VETERAN daredevil Trish Wagstaff will be on cloud nine when she completes her dream stunt of walking on the wings of a plane.

The 84-year-old, who has already plunged from the sky dangling from a parachute, said: "If I'm allowed to jump out of a plane, why can't I get on top of one?"

Intrepid Mrs Wagstaff, from Appleton, has already raised enough money over the past eight years to help rehome a soldier who lost his legs.

She has also has funded hospital equipment that has saved 137 children's lives.

Now, on August 20, the gutsy grandmother-of-two will follow in the footsteps of the famous Barnstormers of a century ago to raise money for Cancer Research UK.

She said: "This one is going to hit the record.

"I am not nervous, although I might be on the day.

"I have finally tackled the aviation board about it. Originally I was told I had to join a team to wing walk.

"But I didn't want to join a team, I just wanted to do it for the sponsorship."

Mrs Wagstaff, former army wife of the late Peter Wagstaff, first pondered the idea of doing the stunt following the death of her husband – a former major in the Royal Scots.

She said: "After my husband's death I started to think 'this really is a rotten life' and it felt like I had been cut in half.

"Then I heard my husband's voice say 'come on poppet, snap out of it'.

"And that is when I thought about doing a wing walk."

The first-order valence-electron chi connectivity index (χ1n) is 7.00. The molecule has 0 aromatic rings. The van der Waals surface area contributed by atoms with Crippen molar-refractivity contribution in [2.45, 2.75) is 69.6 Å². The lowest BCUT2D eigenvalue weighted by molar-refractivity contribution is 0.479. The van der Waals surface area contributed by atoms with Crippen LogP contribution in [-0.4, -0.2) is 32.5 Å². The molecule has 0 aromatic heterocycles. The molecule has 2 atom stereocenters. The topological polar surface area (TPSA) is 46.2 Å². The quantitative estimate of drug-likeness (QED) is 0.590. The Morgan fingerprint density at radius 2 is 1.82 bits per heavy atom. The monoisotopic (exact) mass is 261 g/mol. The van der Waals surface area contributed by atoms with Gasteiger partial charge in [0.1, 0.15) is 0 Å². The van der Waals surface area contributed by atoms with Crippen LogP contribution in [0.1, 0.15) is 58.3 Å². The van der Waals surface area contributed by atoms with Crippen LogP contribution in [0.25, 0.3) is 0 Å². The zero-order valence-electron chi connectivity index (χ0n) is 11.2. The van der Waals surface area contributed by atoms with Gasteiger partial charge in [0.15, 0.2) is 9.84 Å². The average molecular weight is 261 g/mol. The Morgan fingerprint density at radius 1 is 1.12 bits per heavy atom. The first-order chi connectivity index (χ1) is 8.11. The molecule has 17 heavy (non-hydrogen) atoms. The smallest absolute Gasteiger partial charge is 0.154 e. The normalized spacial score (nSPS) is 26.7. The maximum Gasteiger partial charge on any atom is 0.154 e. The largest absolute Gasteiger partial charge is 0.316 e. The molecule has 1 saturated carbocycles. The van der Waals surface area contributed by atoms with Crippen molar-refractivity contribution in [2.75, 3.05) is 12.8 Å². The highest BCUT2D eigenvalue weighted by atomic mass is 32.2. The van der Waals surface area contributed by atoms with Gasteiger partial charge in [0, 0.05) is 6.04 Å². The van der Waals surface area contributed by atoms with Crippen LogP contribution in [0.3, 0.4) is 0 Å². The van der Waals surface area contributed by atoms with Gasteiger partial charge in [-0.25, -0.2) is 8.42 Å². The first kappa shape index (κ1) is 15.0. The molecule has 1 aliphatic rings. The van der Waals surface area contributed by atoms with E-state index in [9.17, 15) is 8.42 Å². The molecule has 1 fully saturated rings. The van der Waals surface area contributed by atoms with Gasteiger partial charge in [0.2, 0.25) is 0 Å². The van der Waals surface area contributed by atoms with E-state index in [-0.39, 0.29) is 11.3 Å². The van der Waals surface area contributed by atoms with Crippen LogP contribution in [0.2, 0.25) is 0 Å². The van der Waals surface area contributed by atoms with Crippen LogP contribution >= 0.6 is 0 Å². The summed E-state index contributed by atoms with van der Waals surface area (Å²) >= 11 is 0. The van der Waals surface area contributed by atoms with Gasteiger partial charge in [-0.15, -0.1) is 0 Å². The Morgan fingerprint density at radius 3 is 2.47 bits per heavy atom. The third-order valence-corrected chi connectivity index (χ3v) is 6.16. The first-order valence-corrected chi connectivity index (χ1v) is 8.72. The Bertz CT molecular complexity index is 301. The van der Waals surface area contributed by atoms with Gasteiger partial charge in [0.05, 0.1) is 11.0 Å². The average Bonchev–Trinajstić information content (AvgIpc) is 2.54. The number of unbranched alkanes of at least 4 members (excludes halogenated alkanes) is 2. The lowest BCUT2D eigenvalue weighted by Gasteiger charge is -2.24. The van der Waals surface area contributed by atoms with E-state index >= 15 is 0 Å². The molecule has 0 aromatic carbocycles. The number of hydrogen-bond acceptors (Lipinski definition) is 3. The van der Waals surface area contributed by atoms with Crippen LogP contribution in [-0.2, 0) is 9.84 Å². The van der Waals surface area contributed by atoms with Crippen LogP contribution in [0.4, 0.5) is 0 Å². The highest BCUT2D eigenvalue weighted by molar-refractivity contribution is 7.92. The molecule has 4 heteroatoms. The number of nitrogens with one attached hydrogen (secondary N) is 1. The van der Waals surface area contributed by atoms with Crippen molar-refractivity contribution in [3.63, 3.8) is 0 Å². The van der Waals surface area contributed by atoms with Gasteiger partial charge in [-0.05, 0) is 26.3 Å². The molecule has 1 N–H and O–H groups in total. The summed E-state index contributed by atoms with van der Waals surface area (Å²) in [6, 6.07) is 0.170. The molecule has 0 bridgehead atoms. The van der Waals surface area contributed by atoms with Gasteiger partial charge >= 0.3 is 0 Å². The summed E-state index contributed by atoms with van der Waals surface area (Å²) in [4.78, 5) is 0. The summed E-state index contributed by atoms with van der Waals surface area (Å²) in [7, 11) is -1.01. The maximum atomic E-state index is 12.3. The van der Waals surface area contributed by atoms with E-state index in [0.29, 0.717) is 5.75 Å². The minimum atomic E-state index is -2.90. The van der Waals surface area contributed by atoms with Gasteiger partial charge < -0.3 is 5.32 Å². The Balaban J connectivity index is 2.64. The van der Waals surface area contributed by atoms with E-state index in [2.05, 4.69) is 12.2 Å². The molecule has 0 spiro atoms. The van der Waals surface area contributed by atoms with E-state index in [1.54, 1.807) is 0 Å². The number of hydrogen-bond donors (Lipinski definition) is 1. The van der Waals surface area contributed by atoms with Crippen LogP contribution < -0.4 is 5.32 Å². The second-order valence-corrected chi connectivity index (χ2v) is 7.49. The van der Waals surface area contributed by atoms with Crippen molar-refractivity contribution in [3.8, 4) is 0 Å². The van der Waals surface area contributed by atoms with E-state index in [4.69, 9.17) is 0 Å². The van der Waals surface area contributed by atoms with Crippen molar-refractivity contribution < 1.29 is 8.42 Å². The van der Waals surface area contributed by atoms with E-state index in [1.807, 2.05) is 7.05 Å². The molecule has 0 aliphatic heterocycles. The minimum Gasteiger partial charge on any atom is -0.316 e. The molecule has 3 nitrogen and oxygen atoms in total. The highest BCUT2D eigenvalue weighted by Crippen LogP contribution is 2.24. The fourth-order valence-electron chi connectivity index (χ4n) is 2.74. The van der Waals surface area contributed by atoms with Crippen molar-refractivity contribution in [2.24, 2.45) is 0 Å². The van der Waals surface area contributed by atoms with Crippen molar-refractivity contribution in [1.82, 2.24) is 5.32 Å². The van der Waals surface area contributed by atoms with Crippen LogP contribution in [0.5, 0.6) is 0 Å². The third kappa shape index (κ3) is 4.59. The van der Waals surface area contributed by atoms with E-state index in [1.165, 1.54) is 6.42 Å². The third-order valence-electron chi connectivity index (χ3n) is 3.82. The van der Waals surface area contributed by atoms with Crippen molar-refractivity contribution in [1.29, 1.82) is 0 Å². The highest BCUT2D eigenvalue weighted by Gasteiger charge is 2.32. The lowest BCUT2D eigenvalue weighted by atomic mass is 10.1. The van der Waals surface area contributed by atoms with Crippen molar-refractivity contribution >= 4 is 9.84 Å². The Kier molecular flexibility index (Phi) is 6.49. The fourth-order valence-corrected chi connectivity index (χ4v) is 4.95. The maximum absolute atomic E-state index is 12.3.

For years, Mrs Wagstaff has been denied the chance to take on the charity challenge but thanks to changes in aviation rules she now can.

The mum-of-two hopes to hit the record with her fundraising, this time beating the £15,251 she raised skydiving for Great Ormond Street Hospital or the £11,500 doing the longest zipwire in Europe.

After working with Sobell House Hospice for 25 years, Mrs Wagstaff's fundraising total for the charity alone is more than £120,000.

She said: "Cancer is very near to my heart as I nursed my husband with it. Several family members including my father also had it.

"I have been going round about 15 villages to ask for sponsorship – places such as Appleton, Shippon, Dry Sandford and Longworth.

"I drive and park up but can never remember where my car is by the time I have walked round.

"People know me by now and always say 'what are you doing this year'. They probably think I am stark raving bonkers."

Mrs Wagstaff is collecting sponsors door to door but has help from the Cancer Research UK shop in Bury Street, Abingdon.